23 Jan Drug Use in the Workplace
With depression and stress on the rise in the workplace, many people turn to things like drugs to deal with their struggles. As an employer and overseer of your company, it’s vital to know how to handle this in your workplace. In order to more effectively run your team, you will want to be aware of some of the pitfalls your employees may face and how to help them in a time of need. We want to share with you some surprising statistics to give you an idea of how common drugs are in the workplace and how to know when someone may be using them. EAP benefits can provide great tools and useful resources to help you as an employer focus on running your company well while dealing with this epidemic in the workplace.
“In 2016, 217 employees died on the job due to drug overdoses or alcohol.”
Drug Use Statistics
According to a survey from treatment website Detox, seven out of ten Americans have used drugs while at work, including opiates, amphetamines, and cocaine. That’s a substantial percentage of employees! Psychemedics.com also notes that in order to pass work drug tests, 31.51 percent of respondents said they use detox drinks, and 24.37 percent substitute their urine. The Bureau of Labor Statistics shows that in 2016, 217 employees died on the job due to drug overdoses or alcohol. The Wall Street Journal reported that this increased by 30 percent over the previous year, and drug overdose deaths skyrocketed to 64,000 in 2016. The opioid crisis in the workplace is on the rise, and we encourage all employers to be aware of these shocking statistics as a reminder of how important access to rehabilitation resources are.
Signs Your Employees Could Be Using
With all of the rising statistics over the years, how do you know if your employee may be struggling with drug abuse/addiction? Some signs may include consistent tardiness or absenteeism, change in appearance (unkempt clothes, neglecting personal hygiene), bloodshot eyes, dilated pupils, or looking “spaced out”. Many employees who use drugs experience mood swings, withdraw from work, become irrational, avoid people, take an increased amount of bathroom breaks, etc. Some of these signs are more obvious than others, but if you notice almost all of these, there’s a chance that your employee could be using some sort of drug. It’s easier to notice over time and if you knew the person before they started using. Make sure your coworkers, managers, and supervisors are aware of this epidemic so that they can keep an eye out for strange changes in the behavior of their coworkers that could point to a drug problem.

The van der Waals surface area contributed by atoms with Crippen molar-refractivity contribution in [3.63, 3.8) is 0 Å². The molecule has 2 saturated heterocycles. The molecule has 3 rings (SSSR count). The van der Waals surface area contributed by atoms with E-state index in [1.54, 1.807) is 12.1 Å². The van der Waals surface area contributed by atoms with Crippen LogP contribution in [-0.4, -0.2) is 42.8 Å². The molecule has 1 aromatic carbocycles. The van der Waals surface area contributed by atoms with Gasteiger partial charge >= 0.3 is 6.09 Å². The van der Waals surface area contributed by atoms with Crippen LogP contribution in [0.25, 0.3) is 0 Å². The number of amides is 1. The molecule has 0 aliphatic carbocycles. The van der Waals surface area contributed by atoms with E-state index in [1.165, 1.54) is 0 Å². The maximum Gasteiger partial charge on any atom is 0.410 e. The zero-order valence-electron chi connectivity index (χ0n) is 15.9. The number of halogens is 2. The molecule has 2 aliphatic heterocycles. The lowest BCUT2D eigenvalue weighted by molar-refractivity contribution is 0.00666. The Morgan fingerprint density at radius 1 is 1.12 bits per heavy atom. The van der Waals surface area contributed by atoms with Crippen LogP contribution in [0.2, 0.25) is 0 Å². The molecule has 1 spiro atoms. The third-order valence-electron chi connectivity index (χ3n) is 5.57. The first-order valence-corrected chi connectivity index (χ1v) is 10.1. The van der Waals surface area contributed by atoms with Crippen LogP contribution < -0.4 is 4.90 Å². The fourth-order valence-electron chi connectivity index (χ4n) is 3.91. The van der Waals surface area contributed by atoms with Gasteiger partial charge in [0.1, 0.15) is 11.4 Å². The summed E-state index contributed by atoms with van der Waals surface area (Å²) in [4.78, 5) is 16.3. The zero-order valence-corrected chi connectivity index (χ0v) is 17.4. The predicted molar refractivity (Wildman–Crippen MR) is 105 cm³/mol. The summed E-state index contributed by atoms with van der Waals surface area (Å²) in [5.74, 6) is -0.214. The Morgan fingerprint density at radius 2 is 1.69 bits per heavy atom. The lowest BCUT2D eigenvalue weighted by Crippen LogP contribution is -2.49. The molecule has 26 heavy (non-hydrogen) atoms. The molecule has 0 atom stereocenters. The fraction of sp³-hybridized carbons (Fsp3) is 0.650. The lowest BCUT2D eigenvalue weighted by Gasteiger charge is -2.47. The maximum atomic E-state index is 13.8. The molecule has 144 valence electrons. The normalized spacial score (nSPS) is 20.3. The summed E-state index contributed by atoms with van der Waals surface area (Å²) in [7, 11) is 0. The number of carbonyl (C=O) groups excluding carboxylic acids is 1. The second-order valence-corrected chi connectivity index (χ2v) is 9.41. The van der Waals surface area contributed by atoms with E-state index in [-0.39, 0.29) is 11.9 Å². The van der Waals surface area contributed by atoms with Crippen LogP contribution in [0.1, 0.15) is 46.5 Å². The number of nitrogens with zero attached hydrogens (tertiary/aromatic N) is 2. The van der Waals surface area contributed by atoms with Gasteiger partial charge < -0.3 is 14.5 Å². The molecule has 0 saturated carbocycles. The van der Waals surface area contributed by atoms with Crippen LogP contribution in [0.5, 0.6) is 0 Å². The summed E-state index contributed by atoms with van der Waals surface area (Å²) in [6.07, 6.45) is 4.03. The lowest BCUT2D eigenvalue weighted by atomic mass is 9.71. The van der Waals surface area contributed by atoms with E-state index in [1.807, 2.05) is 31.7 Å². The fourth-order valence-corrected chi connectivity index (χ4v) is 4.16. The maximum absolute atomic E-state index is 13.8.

How Your EAP Benefits can Help Employees Recover
An Employee Assistance Program is a win-win for both you as an employer and your employees. There are many EAP benefits that can help with drug abuse in your workplace. Due to the large amount of responsibility that you have as an employer, there is no way, nor is it appropriate for you to be responsible for helping your employees with their drug abuse rehabilitation. What you can do is encourage them to get help by partnering with EAP benefits such as ours at Care Plus Solutions. With hands-on help with telephonic counselors, your team can talk to health professionals and receive referrals to whatever help they may need. There are also resources like our wellness solutions with access to health and wellness coaches and more. Find all about our EAP resources and tools here: https://www.careplussolutions.com/eap. As an employer, it’s so important to direct an employee who is struggling with drugs to a professional who can help right away.
Question: My employee entered treatment after a positive drug test for an opioid. Things have been going well, but lately, his attendance has been slipping. How many chances should we give someone like this if, in fact, he has relapsed? Nothing is spelled out in the policy.*
Answer: Those in recovery for addictive diseases are prone to relapse like those with other illnesses. Still, most people react emotionally to drug relapse, including employers. There are important issues to consider with relapse—the impact on your organization, risk, productivity, and the value of your worker. Employers often fire workers who relapse because they fear they are enabling them or are angry or feel taken advantage of. These reactions may not best serve the organization. Referring the employee back to the EAP is often the best choice. Some employers have referred a worker who relapses back to treatment numerous times, but with each incident have made the decision in the best interest of the organization. Most employees do not want to lose their jobs. Therefore, strong leverage exists to maintain close communication with the EAP and to create a firm agreement with the employee so he or she can follow through with its recommendations. It is this close communication between all parties that ensures relapse does not recur.*
We hope this article has opened your eyes to the concerning drug use epidemic in the workplace today. It is important as an employer to avail your team of resources like an EAP. This helps to build employee morale, engagement, and the feeling of being valued. With the aid of a great Employee Assistance Program, you can give your employees a chance to overcome some of life’s obstacles and live a healthy lifestyle.
Care Plus Solutions is America’s first EAP and is headquartered in New York and has offices in New Jersey. Over the course of the company’s 46 year history, their brand has remained firmly rooted in the rich history of the EAP field, never losing sight of the fundamental purpose of the EAP; delivering personal and quality services to those in need. It is fair to say that Care Plus Solutions is the gold standard in the field of Employee Assistance.
* Copyright ©2019 by DFA Publishing & Consulting, LLC.